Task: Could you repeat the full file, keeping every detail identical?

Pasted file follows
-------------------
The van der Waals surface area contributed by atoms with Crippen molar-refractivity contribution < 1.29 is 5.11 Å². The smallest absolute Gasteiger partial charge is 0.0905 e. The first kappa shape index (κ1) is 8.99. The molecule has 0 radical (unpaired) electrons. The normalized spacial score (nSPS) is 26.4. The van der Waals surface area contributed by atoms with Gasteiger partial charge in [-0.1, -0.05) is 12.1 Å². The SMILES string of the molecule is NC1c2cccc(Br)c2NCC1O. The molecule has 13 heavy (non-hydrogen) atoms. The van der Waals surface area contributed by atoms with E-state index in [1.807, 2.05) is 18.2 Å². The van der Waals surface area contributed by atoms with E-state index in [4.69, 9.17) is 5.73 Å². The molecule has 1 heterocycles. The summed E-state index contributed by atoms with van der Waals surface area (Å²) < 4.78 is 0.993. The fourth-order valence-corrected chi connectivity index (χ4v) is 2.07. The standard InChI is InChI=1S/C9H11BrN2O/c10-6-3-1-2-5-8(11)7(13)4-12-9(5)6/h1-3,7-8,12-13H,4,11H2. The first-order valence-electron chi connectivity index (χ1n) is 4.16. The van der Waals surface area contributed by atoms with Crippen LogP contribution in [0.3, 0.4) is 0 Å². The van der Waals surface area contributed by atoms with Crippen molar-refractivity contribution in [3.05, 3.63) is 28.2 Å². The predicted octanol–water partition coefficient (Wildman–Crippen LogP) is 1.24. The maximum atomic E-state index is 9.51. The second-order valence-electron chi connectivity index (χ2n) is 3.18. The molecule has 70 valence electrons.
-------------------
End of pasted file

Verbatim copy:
The van der Waals surface area contributed by atoms with Crippen molar-refractivity contribution < 1.29 is 5.11 Å². The smallest absolute Gasteiger partial charge is 0.0905 e. The first kappa shape index (κ1) is 8.99. The molecule has 0 radical (unpaired) electrons. The normalized spacial score (nSPS) is 26.4. The van der Waals surface area contributed by atoms with Gasteiger partial charge in [-0.1, -0.05) is 12.1 Å². The SMILES string of the molecule is NC1c2cccc(Br)c2NCC1O. The molecule has 13 heavy (non-hydrogen) atoms. The van der Waals surface area contributed by atoms with E-state index in [1.807, 2.05) is 18.2 Å². The van der Waals surface area contributed by atoms with E-state index in [4.69, 9.17) is 5.73 Å². The molecule has 1 heterocycles. The summed E-state index contributed by atoms with van der Waals surface area (Å²) < 4.78 is 0.993. The fourth-order valence-corrected chi connectivity index (χ4v) is 2.07. The standard InChI is InChI=1S/C9H11BrN2O/c10-6-3-1-2-5-8(11)7(13)4-12-9(5)6/h1-3,7-8,12-13H,4,11H2. The first-order valence-electron chi connectivity index (χ1n) is 4.16. The van der Waals surface area contributed by atoms with Crippen LogP contribution in [0.3, 0.4) is 0 Å². The van der Waals surface area contributed by atoms with Crippen molar-refractivity contribution in [3.05, 3.63) is 28.2 Å². The predicted octanol–water partition coefficient (Wildman–Crippen LogP) is 1.24. The maximum atomic E-state index is 9.51. The second-order valence-electron chi connectivity index (χ2n) is 3.18. The molecule has 70 valence electrons.